Sex work is intertwined with Vancouver’s history, shaped by legal, economic, political and social conditions. Birdie Stewart opened Vancouver’s first brothel in 1873 at the corner of Water and Abbott streets in Gastown. At the time, a significant population of Chinese and Japanese women worked in the area.
A brothel-style red light district thrived on Dupont Street (now East Pender between Cambie and Main) and in the area around Chinatown until after World War II. Then the brothel style of sex work was replaced by a more decentralized model in which sex workers met their clients at clubs and hotels[i]. The only stroll, an outside area where sex workers work, was in the Downtown Eastside.
The raid of the Penthouse Night Club in 1975 was pivotal in the history of sex work in Vancouver. At the time, 30 to 150 sex workers worked from the Penthouse on Seymour Street each night. When enforcement of the laws against indoor sex work increased, sex workers needed to find new locations to work and street-based sex work increased dramatically. The women who had worked at the Penthouse moved to the streets of the West End until residents’ protests there led to a court injunction banning soliciting west of Granville Street.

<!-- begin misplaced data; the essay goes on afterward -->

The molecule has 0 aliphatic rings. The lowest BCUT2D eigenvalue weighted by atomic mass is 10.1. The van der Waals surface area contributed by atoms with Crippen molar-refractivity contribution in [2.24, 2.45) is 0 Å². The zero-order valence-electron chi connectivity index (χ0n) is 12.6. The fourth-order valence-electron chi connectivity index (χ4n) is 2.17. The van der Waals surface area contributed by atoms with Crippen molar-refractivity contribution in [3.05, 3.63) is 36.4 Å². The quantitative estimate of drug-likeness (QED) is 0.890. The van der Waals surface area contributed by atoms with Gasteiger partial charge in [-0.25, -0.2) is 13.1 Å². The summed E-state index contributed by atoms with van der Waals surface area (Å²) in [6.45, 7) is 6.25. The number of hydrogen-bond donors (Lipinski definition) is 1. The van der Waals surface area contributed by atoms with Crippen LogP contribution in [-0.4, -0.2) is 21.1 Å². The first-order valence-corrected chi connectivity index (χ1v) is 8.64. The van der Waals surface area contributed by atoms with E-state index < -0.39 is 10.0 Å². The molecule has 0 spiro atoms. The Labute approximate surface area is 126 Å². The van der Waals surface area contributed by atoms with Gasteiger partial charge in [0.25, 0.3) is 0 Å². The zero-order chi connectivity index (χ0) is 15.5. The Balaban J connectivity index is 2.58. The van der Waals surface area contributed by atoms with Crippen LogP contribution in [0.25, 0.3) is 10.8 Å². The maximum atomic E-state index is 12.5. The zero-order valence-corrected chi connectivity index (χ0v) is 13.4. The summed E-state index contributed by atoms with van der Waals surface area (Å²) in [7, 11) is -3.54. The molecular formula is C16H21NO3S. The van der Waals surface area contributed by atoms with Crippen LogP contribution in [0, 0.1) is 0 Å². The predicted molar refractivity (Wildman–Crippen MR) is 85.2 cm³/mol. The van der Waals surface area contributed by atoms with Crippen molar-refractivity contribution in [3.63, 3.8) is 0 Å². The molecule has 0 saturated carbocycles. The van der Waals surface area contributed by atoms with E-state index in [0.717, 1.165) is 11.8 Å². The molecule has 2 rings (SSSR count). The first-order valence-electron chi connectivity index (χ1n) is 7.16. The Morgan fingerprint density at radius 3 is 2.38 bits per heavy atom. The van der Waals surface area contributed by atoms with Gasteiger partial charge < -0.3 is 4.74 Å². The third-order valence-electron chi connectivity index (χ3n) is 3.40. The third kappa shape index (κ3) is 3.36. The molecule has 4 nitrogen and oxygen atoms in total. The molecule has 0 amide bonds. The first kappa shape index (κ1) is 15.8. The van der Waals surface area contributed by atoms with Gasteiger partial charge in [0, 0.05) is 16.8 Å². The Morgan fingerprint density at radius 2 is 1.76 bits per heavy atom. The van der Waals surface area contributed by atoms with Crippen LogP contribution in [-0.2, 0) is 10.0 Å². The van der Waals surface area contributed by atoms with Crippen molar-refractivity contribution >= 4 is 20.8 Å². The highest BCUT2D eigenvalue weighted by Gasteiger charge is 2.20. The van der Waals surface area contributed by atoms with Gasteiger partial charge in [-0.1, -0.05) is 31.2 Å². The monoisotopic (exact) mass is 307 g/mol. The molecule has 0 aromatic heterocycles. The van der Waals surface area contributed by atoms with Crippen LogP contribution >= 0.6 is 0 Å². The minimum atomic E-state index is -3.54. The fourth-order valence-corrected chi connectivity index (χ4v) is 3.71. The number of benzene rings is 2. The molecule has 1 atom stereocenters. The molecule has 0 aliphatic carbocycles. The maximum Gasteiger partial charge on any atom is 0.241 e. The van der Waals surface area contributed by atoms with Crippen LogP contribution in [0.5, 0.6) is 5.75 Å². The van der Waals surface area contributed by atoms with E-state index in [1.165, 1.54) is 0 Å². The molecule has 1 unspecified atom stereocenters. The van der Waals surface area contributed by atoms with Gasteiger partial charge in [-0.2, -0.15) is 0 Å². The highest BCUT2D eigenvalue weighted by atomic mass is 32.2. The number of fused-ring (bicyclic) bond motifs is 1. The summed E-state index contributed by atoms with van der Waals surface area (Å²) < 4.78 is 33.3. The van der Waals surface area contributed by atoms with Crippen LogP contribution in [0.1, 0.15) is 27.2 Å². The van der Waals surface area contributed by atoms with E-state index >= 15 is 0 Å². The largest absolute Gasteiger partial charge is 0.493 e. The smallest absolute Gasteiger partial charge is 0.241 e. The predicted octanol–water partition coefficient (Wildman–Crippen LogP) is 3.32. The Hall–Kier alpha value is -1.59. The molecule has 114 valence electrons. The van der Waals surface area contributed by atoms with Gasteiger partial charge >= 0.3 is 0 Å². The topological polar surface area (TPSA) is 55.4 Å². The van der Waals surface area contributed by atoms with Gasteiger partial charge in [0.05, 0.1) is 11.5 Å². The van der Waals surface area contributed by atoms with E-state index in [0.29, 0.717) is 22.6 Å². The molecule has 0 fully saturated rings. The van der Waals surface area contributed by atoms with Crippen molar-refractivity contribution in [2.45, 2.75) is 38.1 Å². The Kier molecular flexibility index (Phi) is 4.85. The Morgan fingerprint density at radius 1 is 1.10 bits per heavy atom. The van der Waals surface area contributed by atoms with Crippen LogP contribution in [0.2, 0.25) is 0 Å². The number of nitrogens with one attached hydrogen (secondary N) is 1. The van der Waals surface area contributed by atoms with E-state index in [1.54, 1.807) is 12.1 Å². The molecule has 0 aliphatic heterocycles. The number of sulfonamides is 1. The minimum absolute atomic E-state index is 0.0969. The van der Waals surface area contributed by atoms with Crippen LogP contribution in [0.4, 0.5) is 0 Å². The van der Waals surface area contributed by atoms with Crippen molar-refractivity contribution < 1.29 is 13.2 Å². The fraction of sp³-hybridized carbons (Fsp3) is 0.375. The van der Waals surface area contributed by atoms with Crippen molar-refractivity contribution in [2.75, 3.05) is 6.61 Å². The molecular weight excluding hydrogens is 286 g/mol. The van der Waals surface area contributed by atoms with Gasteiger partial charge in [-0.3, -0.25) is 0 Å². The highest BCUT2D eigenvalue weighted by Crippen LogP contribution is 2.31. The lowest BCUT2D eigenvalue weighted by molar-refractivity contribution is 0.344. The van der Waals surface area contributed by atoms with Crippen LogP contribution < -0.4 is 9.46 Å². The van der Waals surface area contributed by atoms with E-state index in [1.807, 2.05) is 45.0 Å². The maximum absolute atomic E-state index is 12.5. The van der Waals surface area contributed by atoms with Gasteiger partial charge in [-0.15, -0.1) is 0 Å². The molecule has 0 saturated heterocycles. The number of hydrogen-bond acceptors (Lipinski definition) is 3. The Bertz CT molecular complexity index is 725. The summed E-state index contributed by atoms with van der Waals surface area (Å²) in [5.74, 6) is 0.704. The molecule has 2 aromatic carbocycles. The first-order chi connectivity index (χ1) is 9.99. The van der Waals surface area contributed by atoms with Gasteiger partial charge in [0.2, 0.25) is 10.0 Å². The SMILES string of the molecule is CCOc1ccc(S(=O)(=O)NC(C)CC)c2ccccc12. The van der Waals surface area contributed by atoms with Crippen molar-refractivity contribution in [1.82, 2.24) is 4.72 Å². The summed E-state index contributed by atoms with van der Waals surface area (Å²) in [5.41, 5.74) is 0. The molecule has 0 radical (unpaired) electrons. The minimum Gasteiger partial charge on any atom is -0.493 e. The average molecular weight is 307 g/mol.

Since then, sex workers have worked throughout the city, frequently moving to different neighbourhoods in response to pressure from police, residents and businesses. Escort services and massage parlours have continued to operate in less visible locations and have flourished due to their low profile. Male sex workers have had a stroll in Yaletown since the early 1980s when sex work was moved out of the West End. Although this stroll still exists, many male sex workers now use the Internet and are members of virtual communities. The online sex industry has expanded with the rise of Internet use by many sex workers.
Starting in the mid-1990s, sex workers from Vancouver’s Downtown Eastside began to disappear. Many family members, friends and community social service agencies pressured the Vancouver Police Department to launch an investigation into these cases and ultimately,serial killer Robert Pickton was arrested for 31 murder charges and convicted of 6 counts of second degree murder. The Missing Women case, as it came to be known, was the catalyst for many new approaches aimed at improving sex workers’ health and safety, including Living in Community.
[i] Lowman, Submission to the Subcommittee.